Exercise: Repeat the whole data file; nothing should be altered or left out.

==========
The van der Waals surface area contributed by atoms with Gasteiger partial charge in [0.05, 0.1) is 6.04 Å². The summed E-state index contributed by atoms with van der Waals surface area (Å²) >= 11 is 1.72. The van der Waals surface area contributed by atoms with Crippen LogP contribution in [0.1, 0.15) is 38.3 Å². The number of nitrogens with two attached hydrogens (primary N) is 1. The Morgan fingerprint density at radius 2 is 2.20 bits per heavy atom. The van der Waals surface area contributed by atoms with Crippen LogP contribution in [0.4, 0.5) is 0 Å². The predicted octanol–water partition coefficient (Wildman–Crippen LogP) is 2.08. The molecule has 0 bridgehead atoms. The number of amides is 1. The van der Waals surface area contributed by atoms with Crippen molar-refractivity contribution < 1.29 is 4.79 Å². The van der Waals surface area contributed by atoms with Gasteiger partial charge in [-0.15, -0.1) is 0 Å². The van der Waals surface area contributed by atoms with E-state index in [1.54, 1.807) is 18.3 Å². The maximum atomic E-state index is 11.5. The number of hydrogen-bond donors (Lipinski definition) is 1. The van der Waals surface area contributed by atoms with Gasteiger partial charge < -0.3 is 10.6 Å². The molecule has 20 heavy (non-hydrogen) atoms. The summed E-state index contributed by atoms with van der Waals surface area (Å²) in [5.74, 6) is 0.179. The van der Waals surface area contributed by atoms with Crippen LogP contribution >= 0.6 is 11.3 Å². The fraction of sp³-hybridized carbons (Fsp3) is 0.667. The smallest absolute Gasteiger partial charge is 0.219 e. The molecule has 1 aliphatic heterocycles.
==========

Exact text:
The van der Waals surface area contributed by atoms with Gasteiger partial charge in [0.05, 0.1) is 6.04 Å². The summed E-state index contributed by atoms with van der Waals surface area (Å²) >= 11 is 1.72. The van der Waals surface area contributed by atoms with Crippen LogP contribution in [0.1, 0.15) is 38.3 Å². The number of nitrogens with two attached hydrogens (primary N) is 1. The Morgan fingerprint density at radius 2 is 2.20 bits per heavy atom. The van der Waals surface area contributed by atoms with Crippen LogP contribution in [0.4, 0.5) is 0 Å². The predicted octanol–water partition coefficient (Wildman–Crippen LogP) is 2.08. The molecule has 0 bridgehead atoms. The number of amides is 1. The van der Waals surface area contributed by atoms with Crippen molar-refractivity contribution < 1.29 is 4.79 Å². The van der Waals surface area contributed by atoms with Gasteiger partial charge in [-0.15, -0.1) is 0 Å². The van der Waals surface area contributed by atoms with E-state index in [1.54, 1.807) is 18.3 Å². The maximum atomic E-state index is 11.5. The number of hydrogen-bond donors (Lipinski definition) is 1. The van der Waals surface area contributed by atoms with Gasteiger partial charge < -0.3 is 10.6 Å². The molecule has 20 heavy (non-hydrogen) atoms. The summed E-state index contributed by atoms with van der Waals surface area (Å²) in [5.74, 6) is 0.179. The van der Waals surface area contributed by atoms with Crippen LogP contribution >= 0.6 is 11.3 Å². The fraction of sp³-hybridized carbons (Fsp3) is 0.667. The smallest absolute Gasteiger partial charge is 0.219 e. The molecule has 1 aliphatic heterocycles.